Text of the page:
Computers, as with most electrical appliances, are not indestructible and are not built to be run ragged without a little help. This is especially true of homebuilt PCs that might not have been built with the care and quality assurance of a professionally built model.
One of the most common problems homebuilders find is CPU overheating, which can crash a computer irreparably if you’re not careful. That means it’s always sensible to keep track of your core CPU temperature, particularly in hot weather or when you’ve been running your PC for hours and even days on end or are experiencing performance issues.
You will need a thermistor cable or thermocouples and RTDs to measure the CPU temperature directly. However, if you do not have access to these, or you’re a little worried about opening up your rig, there are easier ways to check the temperature which don’t require anything quite so severe.
Indeed, every modern CPU comes with digital thermal sensors built-in, so all you need is a good bit of software.
A good CPU temperature
If your CPU is idle then a healthy CPU temperature would be around 50 degrees Celsius (122 Fahrenheit) though this temperature is sure to soar when you’re using the CPU to complete intensive tasks such as music creation, video or photo editing or video gaming. Indeed, under a heavy load, a CPU can safely run at anywhere approaching 95 degrees Celsius. Anything above that, however, and you’re approaching dangerous territory.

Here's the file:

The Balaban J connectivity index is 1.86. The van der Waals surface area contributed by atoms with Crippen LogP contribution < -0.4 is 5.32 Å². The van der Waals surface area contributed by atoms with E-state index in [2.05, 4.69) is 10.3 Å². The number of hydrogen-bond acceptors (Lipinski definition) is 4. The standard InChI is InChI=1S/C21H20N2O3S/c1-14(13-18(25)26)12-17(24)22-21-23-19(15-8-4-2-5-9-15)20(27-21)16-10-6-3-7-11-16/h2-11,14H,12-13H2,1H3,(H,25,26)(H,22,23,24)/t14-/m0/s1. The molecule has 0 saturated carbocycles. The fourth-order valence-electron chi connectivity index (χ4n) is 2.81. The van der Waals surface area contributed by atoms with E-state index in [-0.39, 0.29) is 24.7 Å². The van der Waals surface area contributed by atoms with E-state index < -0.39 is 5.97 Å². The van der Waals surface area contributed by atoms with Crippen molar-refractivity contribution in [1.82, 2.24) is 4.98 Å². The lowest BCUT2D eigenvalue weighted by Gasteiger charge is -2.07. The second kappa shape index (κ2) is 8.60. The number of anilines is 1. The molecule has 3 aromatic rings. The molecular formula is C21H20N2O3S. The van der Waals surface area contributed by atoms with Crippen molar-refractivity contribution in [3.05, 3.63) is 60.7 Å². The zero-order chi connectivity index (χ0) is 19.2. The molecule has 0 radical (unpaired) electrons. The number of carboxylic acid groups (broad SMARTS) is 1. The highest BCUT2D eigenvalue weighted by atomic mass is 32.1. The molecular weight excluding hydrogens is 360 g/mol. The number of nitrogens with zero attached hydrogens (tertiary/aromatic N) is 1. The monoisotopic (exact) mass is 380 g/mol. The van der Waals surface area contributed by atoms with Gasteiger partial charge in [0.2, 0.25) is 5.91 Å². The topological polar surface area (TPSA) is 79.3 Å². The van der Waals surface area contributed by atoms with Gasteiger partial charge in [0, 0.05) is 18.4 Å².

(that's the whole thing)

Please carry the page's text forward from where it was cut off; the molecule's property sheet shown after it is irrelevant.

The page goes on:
If you really want to put your CPU through its paces and see what it can handle then you can run a stress test through a program like Prime95. This will push your CPU to its limits to test how far it can be pushed without breaching a dangerous temperature and could be a useful benchmark.
Monitoring your CPU temperature
This is as easy as downloading the right program. There are dozens of software programs that will scan your CPU and tell you exactly how hot your CPU is running, your fan speed, clock speed and what kind of load you’re currently putting on your computer. Cam by NZXT is perhaps the most user-friendly option and is completely free to use. It also has an overlay mode so you can run it concurrently with other software programs. For gamers particularly, this is an invaluable tool.
What to do if my CPU is running hot?
There are several things you can do such as ensuring your computer is free of dust, applying fresh thermal paste between your CPU and CPU cooler and simply considering putting less pressure on your machine. Either way, it’s always good to give your PC a break every once in a while!